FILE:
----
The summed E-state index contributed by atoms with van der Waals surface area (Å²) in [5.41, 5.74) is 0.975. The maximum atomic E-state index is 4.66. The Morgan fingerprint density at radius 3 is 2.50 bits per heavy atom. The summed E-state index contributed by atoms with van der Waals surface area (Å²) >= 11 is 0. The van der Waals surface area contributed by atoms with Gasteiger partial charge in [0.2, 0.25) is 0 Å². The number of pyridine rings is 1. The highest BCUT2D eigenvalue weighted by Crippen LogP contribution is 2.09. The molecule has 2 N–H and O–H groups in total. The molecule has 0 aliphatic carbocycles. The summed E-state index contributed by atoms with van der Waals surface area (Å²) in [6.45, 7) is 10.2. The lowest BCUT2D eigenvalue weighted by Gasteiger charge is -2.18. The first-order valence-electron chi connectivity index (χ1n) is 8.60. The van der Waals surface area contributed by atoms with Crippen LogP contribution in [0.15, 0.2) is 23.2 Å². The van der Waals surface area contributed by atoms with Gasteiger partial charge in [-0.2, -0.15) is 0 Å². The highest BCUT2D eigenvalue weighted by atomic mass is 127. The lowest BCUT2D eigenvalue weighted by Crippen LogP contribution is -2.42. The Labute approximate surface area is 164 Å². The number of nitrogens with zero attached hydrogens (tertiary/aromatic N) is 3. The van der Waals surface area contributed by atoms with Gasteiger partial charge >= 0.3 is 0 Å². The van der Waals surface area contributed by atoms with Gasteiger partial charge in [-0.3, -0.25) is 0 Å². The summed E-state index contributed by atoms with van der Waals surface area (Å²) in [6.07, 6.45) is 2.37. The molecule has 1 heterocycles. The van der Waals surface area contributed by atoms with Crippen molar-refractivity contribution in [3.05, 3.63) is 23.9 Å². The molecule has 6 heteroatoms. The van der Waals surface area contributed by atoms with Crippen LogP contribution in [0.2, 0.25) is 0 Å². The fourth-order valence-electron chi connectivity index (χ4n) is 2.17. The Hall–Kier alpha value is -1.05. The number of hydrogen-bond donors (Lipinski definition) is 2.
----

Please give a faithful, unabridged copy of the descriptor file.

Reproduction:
The summed E-state index contributed by atoms with van der Waals surface area (Å²) in [5.41, 5.74) is 0.975. The maximum atomic E-state index is 4.66. The Morgan fingerprint density at radius 3 is 2.50 bits per heavy atom. The summed E-state index contributed by atoms with van der Waals surface area (Å²) >= 11 is 0. The van der Waals surface area contributed by atoms with Gasteiger partial charge in [0.2, 0.25) is 0 Å². The number of pyridine rings is 1. The highest BCUT2D eigenvalue weighted by Crippen LogP contribution is 2.09. The molecule has 2 N–H and O–H groups in total. The molecule has 0 aliphatic carbocycles. The summed E-state index contributed by atoms with van der Waals surface area (Å²) in [6.45, 7) is 10.2. The lowest BCUT2D eigenvalue weighted by Gasteiger charge is -2.18. The first-order valence-electron chi connectivity index (χ1n) is 8.60. The van der Waals surface area contributed by atoms with Crippen LogP contribution in [0.15, 0.2) is 23.2 Å². The van der Waals surface area contributed by atoms with Gasteiger partial charge in [-0.2, -0.15) is 0 Å². The highest BCUT2D eigenvalue weighted by atomic mass is 127. The lowest BCUT2D eigenvalue weighted by Crippen LogP contribution is -2.42. The Labute approximate surface area is 164 Å². The number of nitrogens with zero attached hydrogens (tertiary/aromatic N) is 3. The van der Waals surface area contributed by atoms with Gasteiger partial charge >= 0.3 is 0 Å². The van der Waals surface area contributed by atoms with Gasteiger partial charge in [-0.3, -0.25) is 0 Å². The summed E-state index contributed by atoms with van der Waals surface area (Å²) in [6.07, 6.45) is 2.37. The molecule has 1 heterocycles. The van der Waals surface area contributed by atoms with Crippen molar-refractivity contribution in [3.05, 3.63) is 23.9 Å². The molecule has 6 heteroatoms. The van der Waals surface area contributed by atoms with Crippen LogP contribution in [0.2, 0.25) is 0 Å². The fourth-order valence-electron chi connectivity index (χ4n) is 2.17. The Hall–Kier alpha value is -1.05. The number of hydrogen-bond donors (Lipinski definition) is 2.